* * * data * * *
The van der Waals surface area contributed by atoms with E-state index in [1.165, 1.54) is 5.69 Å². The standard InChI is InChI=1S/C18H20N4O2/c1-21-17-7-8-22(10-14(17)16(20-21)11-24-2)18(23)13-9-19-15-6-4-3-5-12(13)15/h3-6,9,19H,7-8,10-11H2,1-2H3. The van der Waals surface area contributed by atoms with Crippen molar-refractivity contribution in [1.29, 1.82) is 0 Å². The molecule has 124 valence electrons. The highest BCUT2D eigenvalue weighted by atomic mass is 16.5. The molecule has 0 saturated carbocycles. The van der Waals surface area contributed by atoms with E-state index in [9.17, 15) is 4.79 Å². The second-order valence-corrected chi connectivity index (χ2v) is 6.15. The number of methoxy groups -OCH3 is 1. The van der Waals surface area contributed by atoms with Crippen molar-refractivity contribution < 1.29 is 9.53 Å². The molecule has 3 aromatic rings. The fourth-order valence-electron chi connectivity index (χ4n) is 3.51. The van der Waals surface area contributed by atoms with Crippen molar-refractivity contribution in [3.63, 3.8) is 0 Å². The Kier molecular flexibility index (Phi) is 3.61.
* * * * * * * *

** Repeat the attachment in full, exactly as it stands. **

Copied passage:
The van der Waals surface area contributed by atoms with E-state index in [1.165, 1.54) is 5.69 Å². The standard InChI is InChI=1S/C18H20N4O2/c1-21-17-7-8-22(10-14(17)16(20-21)11-24-2)18(23)13-9-19-15-6-4-3-5-12(13)15/h3-6,9,19H,7-8,10-11H2,1-2H3. The van der Waals surface area contributed by atoms with Crippen molar-refractivity contribution in [1.29, 1.82) is 0 Å². The molecule has 124 valence electrons. The highest BCUT2D eigenvalue weighted by atomic mass is 16.5. The molecule has 0 saturated carbocycles. The van der Waals surface area contributed by atoms with E-state index in [9.17, 15) is 4.79 Å². The second-order valence-corrected chi connectivity index (χ2v) is 6.15. The number of methoxy groups -OCH3 is 1. The van der Waals surface area contributed by atoms with Crippen molar-refractivity contribution < 1.29 is 9.53 Å². The molecule has 3 aromatic rings. The fourth-order valence-electron chi connectivity index (χ4n) is 3.51. The van der Waals surface area contributed by atoms with Crippen molar-refractivity contribution in [3.63, 3.8) is 0 Å². The Kier molecular flexibility index (Phi) is 3.61.